- 05-20李楠 Generalizing Biomedical Relation Classification with Neural Adversarial Domain Adaptation
- 04-23李青青 Deep learning for drug-drug interaction extraction
- 04-15刁宇峰 AAAI2018中的自注意力机制(Self-attention Mechanism)
- 04-15王治政 Label informed Attributed Network Embedding
- 03-24罗凌 自然语言处理中的自注意力机制（Self-attention Mechanism）
- 01-04任玉琪 Capsule间的动态路由
2017年9月27日，接到编辑部通知，博士生郑巍的论文“An attention-based effective neural model for drug-drug interactions extraction" 被BMC Bioinformatics录用，该期刊属于CCF推荐列表的C类期刊。
Here's part of the paper:
Drug-drug interactions (DDIs) often bring unexpected side effects. The clinical recognition of DDIs is a crucial issue for both patient safety and health care cost control. However, although text-mining-based DDIs systems explore various methods, classification performances of DDIs with long and complex sentences are still unsatisfactory. Methods In this study, we propose an effective model that classifies DDIs from literature by introducing an attention mechanism to the recurrent neural network with long shortterm memory (LSTM) units. In our approach, first, a candidate-drugs-oriented input attention acting on word embedding vectors automatically learns which words are more influential for a given drug pair. Next, the inputs merging the position and POS embedding vectors are passed to a bidirectional LSTM layer, whose outputs at the last time step represent the high-level semantic information of the whole sentence. Finally, a softmax layer performs DDIs classification. Results Experimental results on the DDIExtraction 2013 corpus show that our system achieves the best detecting and classification performance (84.0% and 77.3%, respectively) compared with other state-of-the-art methods. Especially for the Medline-2013 dataset with long and complex sentences, our F-score far outperforms top-ranking systems by 12.6%.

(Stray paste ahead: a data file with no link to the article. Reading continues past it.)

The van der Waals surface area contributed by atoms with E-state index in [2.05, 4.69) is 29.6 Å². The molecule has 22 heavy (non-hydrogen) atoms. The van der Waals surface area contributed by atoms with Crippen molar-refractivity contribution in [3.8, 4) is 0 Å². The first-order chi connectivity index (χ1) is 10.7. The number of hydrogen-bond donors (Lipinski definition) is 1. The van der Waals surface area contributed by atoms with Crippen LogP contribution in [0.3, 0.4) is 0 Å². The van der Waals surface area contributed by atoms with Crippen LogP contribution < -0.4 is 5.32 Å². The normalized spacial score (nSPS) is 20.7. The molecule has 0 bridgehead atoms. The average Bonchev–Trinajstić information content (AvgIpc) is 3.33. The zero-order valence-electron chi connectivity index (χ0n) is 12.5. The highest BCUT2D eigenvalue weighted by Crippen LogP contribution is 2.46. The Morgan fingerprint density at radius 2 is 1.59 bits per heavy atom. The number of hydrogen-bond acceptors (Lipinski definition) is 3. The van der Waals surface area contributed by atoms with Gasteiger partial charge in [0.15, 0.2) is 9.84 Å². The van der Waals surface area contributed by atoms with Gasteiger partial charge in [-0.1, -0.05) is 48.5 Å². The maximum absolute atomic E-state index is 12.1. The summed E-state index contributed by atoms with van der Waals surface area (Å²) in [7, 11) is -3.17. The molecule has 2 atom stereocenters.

Our approach effectively improves performances of DDIs tasks. Experimental analysis demonstrates that our model has better performances for recognizing not only closerange but also long-range patterns among words, especially for long, complex and compound sentences.